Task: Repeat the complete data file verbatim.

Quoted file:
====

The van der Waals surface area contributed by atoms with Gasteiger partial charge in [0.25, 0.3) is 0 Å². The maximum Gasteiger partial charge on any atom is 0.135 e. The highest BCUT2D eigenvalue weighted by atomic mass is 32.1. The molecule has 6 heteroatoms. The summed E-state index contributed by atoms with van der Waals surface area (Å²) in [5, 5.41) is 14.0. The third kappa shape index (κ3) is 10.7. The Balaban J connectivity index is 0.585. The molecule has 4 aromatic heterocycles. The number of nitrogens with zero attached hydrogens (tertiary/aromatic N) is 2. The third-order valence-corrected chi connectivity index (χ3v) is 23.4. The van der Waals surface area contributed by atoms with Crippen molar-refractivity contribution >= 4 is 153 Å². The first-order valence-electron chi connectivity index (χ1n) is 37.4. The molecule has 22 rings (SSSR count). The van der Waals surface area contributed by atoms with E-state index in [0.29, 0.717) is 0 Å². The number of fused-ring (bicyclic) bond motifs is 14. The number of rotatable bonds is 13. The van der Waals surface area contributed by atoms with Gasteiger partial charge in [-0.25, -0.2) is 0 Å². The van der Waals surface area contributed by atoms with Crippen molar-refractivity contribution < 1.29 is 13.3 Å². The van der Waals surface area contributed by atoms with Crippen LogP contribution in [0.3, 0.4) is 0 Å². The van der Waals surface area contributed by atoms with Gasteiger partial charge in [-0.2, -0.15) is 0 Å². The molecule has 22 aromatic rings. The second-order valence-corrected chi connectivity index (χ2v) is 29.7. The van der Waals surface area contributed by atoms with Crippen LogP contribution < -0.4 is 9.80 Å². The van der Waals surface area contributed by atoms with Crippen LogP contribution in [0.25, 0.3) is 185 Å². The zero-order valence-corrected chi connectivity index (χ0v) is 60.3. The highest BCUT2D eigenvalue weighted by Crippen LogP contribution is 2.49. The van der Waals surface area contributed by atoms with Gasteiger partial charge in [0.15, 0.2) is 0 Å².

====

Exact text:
The van der Waals surface area contributed by atoms with Gasteiger partial charge in [0.25, 0.3) is 0 Å². The maximum Gasteiger partial charge on any atom is 0.135 e. The highest BCUT2D eigenvalue weighted by atomic mass is 32.1. The molecule has 6 heteroatoms. The summed E-state index contributed by atoms with van der Waals surface area (Å²) in [5, 5.41) is 14.0. The third kappa shape index (κ3) is 10.7. The Balaban J connectivity index is 0.585. The molecule has 4 aromatic heterocycles. The number of nitrogens with zero attached hydrogens (tertiary/aromatic N) is 2. The third-order valence-corrected chi connectivity index (χ3v) is 23.4. The van der Waals surface area contributed by atoms with Crippen molar-refractivity contribution >= 4 is 153 Å². The first-order valence-electron chi connectivity index (χ1n) is 37.4. The molecule has 22 rings (SSSR count). The van der Waals surface area contributed by atoms with E-state index in [0.29, 0.717) is 0 Å². The number of fused-ring (bicyclic) bond motifs is 14. The number of rotatable bonds is 13. The van der Waals surface area contributed by atoms with Gasteiger partial charge in [-0.25, -0.2) is 0 Å². The van der Waals surface area contributed by atoms with Crippen molar-refractivity contribution < 1.29 is 13.3 Å². The van der Waals surface area contributed by atoms with Crippen LogP contribution in [0.3, 0.4) is 0 Å². The van der Waals surface area contributed by atoms with Gasteiger partial charge in [-0.2, -0.15) is 0 Å². The molecule has 22 aromatic rings. The second-order valence-corrected chi connectivity index (χ2v) is 29.7. The van der Waals surface area contributed by atoms with Crippen LogP contribution < -0.4 is 9.80 Å². The van der Waals surface area contributed by atoms with Crippen LogP contribution in [0.25, 0.3) is 185 Å². The zero-order valence-corrected chi connectivity index (χ0v) is 60.3. The highest BCUT2D eigenvalue weighted by Crippen LogP contribution is 2.49. The van der Waals surface area contributed by atoms with Gasteiger partial charge in [0.15, 0.2) is 0 Å².